Highlights from three of the sessions I attended today at the Web 2.0 Expo

User-Generated Censorship
Annalee Newitz, wrote an article in Wired, I Bought Votes on Digg, to illustrate how people can manipulate social networks. 

In today’s session, she contrasted the wisdom of crowds with their potential destructive nature.  Annalee went through several sites (Blogger, Flickr, YouTube, Digg, and Wikipedia) illustrating that clear rules, quick follow up, and easy ways for users to filter content (preventing them from “stumbling on to content that upsets them”) can prevent unwarranted censorship.

Web 2.0 Product Management: Optimizing Metrics and Viral Growth
Dan Olsen’s session on Web 2.0 product management was likely the most comprehensive and tangible session I’ve attended.  The only problem was that there was no way to take notes fast enough to keep up with him!

Dan spoke about how the lines between product management and marketing have blurred since many products are spread virally, by the customer not by marketing and sales.  On Facebook, for example, it’s your friends, acquaintances, and colleagues that get you to join, not the Facebook marketing department (if there even is one!).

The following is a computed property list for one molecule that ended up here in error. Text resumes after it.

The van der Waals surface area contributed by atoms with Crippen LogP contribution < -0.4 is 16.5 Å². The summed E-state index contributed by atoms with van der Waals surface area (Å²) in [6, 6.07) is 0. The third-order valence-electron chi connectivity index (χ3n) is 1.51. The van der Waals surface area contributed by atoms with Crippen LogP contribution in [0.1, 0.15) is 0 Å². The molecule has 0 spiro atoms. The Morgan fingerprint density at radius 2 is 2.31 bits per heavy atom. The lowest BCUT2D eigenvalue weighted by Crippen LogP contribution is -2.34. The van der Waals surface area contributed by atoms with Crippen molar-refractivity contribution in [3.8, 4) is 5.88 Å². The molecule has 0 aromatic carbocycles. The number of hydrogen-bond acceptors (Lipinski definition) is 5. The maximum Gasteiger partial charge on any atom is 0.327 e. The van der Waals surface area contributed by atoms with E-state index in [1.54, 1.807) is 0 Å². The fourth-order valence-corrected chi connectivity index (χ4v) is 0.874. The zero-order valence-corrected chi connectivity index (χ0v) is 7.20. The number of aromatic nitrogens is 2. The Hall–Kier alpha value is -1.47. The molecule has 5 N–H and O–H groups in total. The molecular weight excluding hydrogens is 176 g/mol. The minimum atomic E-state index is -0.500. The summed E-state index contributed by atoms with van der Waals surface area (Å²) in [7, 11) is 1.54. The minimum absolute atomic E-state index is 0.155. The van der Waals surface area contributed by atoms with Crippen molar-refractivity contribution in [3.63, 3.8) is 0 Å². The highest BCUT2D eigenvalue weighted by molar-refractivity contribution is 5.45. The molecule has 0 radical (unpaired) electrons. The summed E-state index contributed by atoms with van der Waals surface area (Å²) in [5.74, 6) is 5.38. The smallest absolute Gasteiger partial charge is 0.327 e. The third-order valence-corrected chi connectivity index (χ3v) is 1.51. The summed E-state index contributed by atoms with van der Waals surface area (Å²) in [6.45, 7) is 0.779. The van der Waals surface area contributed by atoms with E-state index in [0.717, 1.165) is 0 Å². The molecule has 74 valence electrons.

Most of the presentation was concerned with how to define, measure, analyze, synthesize, implement, and impact metrics to increase ROI. 

If I hear that he’s posted his slides on his website, I’ll let you know. 

Every product manager should look at them!

The Next Generation of Tagging: Searching and Discovering a Better User Experience
This session was fascinating.  Kakul Srivastava, product manager at Flickr, discussed how combining user tagging with finely tuned algorithms can result in “inferred tags.” 

Inferred tags make it possible to disambiguate tagging (know that Washington means Washington DC and not the state, the president, or the mountain). 

How often tags are used (identifying “hot tags”) or if there are spikes in usage or searching helps identify breaking news or items of interest.